The camera I bought was just about the cheapest DSLR that money can buy, and I have no real desire to upgrade for a long time to come, the way I see it taking great photos requires great timing, a great subject, great light, great patience, a great “eye” for shots and finally, and probably least importantly, the camera. A really basic (or second hand) DSLR will really do a fantastic job. You aren’t going to buy your way into being a good photographer.

Let my people go surfing
The book “Let my people go surfing” is an autobiography of sorts by the founder of “Patagonia clothing”, Yvon Chouinard. I read it a year ago and it is probably my all-time favourite “business book”, although it doesn’t deal with the topic like most books do.

One of Yvon’s greatest desires was to create a workplace/work ethos that allowed his employees to have the most fulfilling lives possible while also ensuring that they got work done. One of his many strong beliefs on the topic was that his colleagues should be able to go surfing (or pursue any other interest) when they wanted to, and make up for the work later.

There is some pretty flawless logic to this.

As he points out:
One of the lessons of surfing, or powder skiing, or any of those kind of sports, is that you don’t go surfing next Tuesday at 2 o’clock. ‘Cause you may show up there and it’s flat or blown out and… you’re a loser.

The point is that there are certain opportunities that aren’t just aren’t going to wait around. For example in Ireland we have very few good, proper, sunny days, some might say that if you get a nice day over here you should drop tools and go out and enjoy it while it’s there. Unless you have highly urgent work you should go out and bask in the sun, go take some photos up a hill, do whatever floats your boat. You can do the work when you get back, it will still be there.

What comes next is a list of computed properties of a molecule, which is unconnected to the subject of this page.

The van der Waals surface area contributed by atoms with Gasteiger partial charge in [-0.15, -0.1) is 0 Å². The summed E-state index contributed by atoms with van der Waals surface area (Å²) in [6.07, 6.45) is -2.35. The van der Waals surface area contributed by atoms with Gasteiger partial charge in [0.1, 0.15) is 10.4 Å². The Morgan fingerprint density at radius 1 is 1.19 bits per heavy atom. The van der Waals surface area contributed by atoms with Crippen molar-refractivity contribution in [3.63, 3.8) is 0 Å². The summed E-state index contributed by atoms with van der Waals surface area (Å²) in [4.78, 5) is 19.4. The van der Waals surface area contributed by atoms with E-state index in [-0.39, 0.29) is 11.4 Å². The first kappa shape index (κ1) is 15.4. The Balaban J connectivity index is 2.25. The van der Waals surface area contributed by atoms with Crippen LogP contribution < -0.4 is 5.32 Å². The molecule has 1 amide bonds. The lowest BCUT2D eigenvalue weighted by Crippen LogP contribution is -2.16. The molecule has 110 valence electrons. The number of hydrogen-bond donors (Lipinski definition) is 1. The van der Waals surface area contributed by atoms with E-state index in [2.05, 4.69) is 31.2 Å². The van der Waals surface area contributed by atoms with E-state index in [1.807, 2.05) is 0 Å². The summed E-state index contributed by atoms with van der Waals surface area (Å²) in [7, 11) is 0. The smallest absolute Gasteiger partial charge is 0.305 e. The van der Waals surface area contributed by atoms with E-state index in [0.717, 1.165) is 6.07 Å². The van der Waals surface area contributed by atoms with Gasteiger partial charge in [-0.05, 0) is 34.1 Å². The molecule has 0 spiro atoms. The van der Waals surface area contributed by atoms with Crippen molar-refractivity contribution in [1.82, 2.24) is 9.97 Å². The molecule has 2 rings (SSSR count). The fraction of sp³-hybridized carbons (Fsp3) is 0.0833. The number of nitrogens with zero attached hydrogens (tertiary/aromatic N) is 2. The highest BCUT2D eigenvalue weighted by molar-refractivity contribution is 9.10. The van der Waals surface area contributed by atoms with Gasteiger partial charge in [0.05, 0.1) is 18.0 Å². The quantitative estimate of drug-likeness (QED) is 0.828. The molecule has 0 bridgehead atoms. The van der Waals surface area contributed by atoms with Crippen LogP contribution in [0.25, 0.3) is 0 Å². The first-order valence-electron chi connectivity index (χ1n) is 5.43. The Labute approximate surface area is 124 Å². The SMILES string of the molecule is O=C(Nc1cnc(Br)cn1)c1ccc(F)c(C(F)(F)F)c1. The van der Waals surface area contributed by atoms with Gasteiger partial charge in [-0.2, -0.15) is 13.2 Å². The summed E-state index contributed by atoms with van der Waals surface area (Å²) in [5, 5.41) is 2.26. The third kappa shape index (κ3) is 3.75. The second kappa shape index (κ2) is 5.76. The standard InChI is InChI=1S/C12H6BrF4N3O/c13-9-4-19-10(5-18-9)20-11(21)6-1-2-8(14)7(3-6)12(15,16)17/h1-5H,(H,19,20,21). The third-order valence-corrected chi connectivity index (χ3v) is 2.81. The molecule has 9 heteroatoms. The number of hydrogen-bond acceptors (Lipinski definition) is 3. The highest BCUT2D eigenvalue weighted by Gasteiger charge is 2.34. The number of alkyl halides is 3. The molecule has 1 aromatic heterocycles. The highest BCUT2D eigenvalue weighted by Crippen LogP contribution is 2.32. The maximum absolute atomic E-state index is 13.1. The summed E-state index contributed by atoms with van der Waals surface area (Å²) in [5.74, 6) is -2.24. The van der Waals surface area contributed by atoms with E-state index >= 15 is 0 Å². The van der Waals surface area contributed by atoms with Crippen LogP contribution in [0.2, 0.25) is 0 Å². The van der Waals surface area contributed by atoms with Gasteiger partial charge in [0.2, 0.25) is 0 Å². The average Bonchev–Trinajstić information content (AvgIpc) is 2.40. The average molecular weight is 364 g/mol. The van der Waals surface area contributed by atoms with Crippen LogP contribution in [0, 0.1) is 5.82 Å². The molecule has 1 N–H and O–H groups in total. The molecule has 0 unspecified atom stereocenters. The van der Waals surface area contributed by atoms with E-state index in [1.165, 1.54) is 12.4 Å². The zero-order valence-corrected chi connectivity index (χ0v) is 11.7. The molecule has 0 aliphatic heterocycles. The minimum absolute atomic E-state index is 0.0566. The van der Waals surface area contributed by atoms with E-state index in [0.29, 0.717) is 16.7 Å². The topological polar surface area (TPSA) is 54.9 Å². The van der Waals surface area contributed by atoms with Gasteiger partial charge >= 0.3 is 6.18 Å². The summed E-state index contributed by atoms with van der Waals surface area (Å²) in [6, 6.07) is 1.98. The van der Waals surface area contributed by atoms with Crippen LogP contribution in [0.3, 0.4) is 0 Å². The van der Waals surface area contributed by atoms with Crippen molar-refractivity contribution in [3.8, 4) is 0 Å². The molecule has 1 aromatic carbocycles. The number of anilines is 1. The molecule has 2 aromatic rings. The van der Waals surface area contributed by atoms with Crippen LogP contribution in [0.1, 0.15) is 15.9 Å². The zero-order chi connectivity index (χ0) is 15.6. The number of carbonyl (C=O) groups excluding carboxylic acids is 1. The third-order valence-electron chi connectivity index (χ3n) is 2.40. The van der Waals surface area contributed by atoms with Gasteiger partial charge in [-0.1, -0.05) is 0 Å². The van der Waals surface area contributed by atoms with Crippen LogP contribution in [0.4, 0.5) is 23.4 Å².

I have really enjoyed having the power to choose when I work and where I work, and things like being able to take long photo-walks up Killiney Hill or Bray Head, and being able to watch my little brother’s basketball matches have meant a lot to me.

There is no office
Being self-employed has really opened my eyes to how thoroughly stupid our approach to “work” is. “Work” tends to be viewed as both a place, and an activity, with the two being completely intertwined. While this view is held quite widely, it is grossly incorrect. In reality the office or “work” is a place rife with time wasting activities and distractions that stop you from getting stuff done!

Being self-employed has allowed me to work from home, but more importantly has allowed me to work on the go, when and where I want. Because of this I was able to take up opportunities that in any other job I would have had to pass up. Just recently I spent a wonderful week in Bruges, and later Maastricht visiting a good friend of mine from college. I was able to fit in (almost) a full week’s amount of work, while being hundreds of miles away from my clients, I was in touch with them via email and skype whenever we needed to talk and the project went just as smoothly as any other.